Home Perspectives Opinions It’s time to shift the tone on LGBT issues

It’s time to shift the tone on LGBT issues


Jewish tradition tells us that the Torah has 70 faces. Debate is encouraged in Judaism – it is how our sages brought consensus to the masses. That’s why Barbara Kay’s Jan. 18 oped, in which she outlined the apparent Jewish consensus on abortion, homosexuality, and transgender rights, is both naïve and irresponsible.

I come from a place of experience: I’m an openly gay, religious Jew, and I’m also a baal teshuvah – meaning, one who deepens their observance after being secular. I became observant long after I came out as gay about 10 years ago.

The Torah’s opening chapters teach us that all humans are created B’tzelem  Elohim – in God’s image. Yet Ms. Kay dismisses any attempt at reconciling one’s gay identity with Torah as “fake-Jewish.” But when I speak to Orthodox rabbis – and yes, those conversations are still mostly being conducted closed doors – it’s clear to me that current Jewish law prohibits one specific act only: male anal sex. Attraction, dating, having children, and showing other forms of intimacy are not prohibited by Torah.

Moreover, a growing minority of Orthodox rabbis are rightly recognizing the traditionally prescribed alternative for a gay person who wants to remain Jewishly observant – celibacy – as ridiculous. These include Rabbi Chaim Rapoport, the renowned ultra-Orthodox Lubavitcher and former adviser to Rabbi Lord Jonathan Sacks, who has characterized “the proposition of a lifelong celibacy to be near impossible.” If one must make the choice between violating a current law and staying in the tradition, the choice should always be the latter.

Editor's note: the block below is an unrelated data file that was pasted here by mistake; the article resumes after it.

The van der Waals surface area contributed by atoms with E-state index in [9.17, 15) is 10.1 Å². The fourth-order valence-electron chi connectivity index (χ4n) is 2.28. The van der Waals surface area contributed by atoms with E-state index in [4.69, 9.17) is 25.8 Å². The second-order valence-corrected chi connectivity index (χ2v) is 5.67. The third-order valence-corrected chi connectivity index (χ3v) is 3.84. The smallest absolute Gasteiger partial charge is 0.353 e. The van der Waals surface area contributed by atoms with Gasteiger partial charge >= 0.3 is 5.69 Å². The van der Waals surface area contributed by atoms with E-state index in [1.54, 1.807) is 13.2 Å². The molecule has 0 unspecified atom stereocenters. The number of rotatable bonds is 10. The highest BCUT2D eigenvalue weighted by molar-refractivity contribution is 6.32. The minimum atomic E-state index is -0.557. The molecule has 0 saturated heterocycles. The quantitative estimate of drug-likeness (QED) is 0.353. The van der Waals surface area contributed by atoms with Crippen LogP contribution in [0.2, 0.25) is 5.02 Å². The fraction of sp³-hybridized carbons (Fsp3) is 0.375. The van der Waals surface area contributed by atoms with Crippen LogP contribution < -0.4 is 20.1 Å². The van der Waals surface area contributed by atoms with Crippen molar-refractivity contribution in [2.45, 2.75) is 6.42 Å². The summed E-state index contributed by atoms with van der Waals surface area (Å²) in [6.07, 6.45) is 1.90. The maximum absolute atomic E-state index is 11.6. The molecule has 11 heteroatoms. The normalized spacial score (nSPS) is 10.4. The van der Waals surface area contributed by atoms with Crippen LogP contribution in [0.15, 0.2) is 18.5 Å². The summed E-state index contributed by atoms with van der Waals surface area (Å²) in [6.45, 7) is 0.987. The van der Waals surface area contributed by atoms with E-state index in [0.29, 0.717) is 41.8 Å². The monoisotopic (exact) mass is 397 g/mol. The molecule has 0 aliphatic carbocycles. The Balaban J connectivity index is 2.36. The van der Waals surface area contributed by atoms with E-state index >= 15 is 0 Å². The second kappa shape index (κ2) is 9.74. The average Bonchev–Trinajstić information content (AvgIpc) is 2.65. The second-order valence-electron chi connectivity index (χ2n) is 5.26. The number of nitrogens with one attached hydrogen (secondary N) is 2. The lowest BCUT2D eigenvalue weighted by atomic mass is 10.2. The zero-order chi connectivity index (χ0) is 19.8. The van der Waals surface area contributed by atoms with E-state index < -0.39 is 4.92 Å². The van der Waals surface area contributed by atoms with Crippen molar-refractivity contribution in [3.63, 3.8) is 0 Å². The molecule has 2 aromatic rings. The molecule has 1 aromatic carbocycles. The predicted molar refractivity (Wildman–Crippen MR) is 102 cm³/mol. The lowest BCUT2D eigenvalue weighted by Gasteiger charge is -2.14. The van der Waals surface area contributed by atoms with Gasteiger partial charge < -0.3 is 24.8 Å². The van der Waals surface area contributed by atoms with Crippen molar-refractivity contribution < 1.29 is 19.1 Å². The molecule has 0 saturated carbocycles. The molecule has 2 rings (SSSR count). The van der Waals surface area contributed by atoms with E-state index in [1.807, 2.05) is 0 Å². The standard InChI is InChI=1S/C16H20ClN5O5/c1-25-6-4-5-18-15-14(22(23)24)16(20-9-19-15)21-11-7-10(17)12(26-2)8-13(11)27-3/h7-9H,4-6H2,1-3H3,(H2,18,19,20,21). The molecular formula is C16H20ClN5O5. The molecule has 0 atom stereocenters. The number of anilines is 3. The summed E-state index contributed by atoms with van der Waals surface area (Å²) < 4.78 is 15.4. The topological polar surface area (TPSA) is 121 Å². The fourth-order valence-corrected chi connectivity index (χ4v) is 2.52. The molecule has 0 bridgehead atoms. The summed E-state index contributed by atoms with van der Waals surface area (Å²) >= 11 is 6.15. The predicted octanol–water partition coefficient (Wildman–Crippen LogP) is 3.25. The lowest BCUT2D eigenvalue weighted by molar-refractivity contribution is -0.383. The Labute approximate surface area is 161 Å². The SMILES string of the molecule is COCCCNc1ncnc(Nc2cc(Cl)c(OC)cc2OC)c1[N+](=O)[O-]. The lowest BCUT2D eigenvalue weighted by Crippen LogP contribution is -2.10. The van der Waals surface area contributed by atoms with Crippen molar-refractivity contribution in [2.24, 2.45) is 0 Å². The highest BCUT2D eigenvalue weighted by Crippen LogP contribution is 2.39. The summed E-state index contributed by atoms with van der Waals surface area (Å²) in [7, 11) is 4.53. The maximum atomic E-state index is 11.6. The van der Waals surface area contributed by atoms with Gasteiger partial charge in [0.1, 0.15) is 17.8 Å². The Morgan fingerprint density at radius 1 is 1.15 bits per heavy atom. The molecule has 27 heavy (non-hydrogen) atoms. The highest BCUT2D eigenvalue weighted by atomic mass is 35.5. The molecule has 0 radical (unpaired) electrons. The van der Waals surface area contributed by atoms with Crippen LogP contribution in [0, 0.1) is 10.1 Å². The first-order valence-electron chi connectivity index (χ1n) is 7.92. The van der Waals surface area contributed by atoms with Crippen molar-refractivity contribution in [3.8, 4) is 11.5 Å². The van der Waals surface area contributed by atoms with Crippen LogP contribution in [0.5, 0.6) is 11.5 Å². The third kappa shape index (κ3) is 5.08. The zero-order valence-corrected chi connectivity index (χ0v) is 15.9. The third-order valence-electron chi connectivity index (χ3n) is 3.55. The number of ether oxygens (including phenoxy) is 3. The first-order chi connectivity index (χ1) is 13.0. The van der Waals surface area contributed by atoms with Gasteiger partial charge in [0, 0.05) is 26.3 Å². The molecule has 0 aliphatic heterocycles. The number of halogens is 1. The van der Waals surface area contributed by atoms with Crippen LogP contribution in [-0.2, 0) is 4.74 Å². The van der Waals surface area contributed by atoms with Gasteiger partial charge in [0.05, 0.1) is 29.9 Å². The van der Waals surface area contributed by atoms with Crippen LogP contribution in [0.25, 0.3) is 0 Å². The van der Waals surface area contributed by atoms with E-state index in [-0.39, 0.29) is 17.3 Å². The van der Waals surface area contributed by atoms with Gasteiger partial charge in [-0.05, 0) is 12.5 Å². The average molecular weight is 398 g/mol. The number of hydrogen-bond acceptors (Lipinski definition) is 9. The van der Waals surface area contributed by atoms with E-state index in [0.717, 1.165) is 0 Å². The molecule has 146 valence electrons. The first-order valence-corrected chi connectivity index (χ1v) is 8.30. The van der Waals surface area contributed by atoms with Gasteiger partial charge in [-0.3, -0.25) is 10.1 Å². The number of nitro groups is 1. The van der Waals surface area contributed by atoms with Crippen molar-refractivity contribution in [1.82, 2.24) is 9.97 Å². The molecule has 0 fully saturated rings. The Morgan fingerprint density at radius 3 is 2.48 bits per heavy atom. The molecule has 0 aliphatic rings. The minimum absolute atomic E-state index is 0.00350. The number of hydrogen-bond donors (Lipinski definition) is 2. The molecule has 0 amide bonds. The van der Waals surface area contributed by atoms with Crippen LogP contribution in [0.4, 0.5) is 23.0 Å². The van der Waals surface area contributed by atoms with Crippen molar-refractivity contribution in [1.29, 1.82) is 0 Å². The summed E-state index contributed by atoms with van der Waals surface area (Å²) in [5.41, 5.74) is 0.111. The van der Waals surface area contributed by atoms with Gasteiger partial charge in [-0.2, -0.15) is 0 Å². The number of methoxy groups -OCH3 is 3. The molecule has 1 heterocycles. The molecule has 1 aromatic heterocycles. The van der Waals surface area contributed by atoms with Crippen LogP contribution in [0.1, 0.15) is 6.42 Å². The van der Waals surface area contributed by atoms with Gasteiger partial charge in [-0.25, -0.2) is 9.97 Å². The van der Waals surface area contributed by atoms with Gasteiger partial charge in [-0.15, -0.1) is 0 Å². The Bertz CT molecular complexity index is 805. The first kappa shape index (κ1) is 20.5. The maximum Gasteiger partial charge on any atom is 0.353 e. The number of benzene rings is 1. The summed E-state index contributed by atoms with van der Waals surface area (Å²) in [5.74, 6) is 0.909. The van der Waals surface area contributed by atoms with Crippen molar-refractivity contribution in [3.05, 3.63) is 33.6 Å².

After all, virtually no one keeps all 613 commandments. We don’t ask women whether they lit Shabbat candles on Friday night before allowing them to enter the synagogue the next morning, so why should we question what sexual position men practise? Could you imagine? “Was it anal? Then no aliyah for you!”

Kay also argues that “non-binary is non-Jewish.” The truth is that transgender Jews have even stronger text-based arguments supporting them. The Talmud speaks of no less than six genders. The Mishnah states that “androgynous” is a gender category of its own, and goes into detail about Jews who have genitals resembling those of males and females. Black-hat New York Rabbi Mike Moskowitz wears tzitzit coloured blue, white and pink to advocate for the acceptance of marginalized trans Jews.

Kay also makes another mistake: assuming that Jewish law never changes. History proves this to be false. The rabbis explained away the need to stone the rebellious son in the public square, developed a system for the sale of hametz in time for Passover even if it sits in one’s cupboard, and narrowed agricultural laws of the Torah because they were too onerous for farmers. But somehow, when it comes matters of sexuality and gender, there’s a double standard.

Orthodoxy has begun to shift its tone on LGBT issues in part because the rabbinate, in promoting the simplistic face of Torah Kay uses, has blood on its hands. Rabbis have sent countless LGBT Jews to torturous conversion therapy, broken up their families, and ruined their yeshiva educations. According to Jewish Queer Youth, which supports religious LGBT youth in New York, a shocking 70 per cent of its drop-in participants have attempted or contemplated suicide. One particularly humble Orthodox rabbi told me that of all Jewish denominations, Orthodoxy must work the hardest to repent for how it has destroyed the lives of LGBT members.

The truth is, Kay’s oversimplification of nuanced concepts, her naïve views which she takes as fact, and perpetuating of dangerous myths that have direct implications on human well-being are in stark contrast to Judaism. After all, the most crucial “Jewish ideal” – to use another Kay term – is saving a life. With virtually no exceptions, Jewish laws go out the window when it comes to saving another human being. It’s really as simple as that.

There are 70 faces of Torah. I would encourage Kay to explore them more deeply.

Andrew Dale is a frequent speaker on LGBT issues in Orthodoxy, and a volunteer with Eshel, which creates inclusive spaces for LGBT Orthodox-affiliated Jews.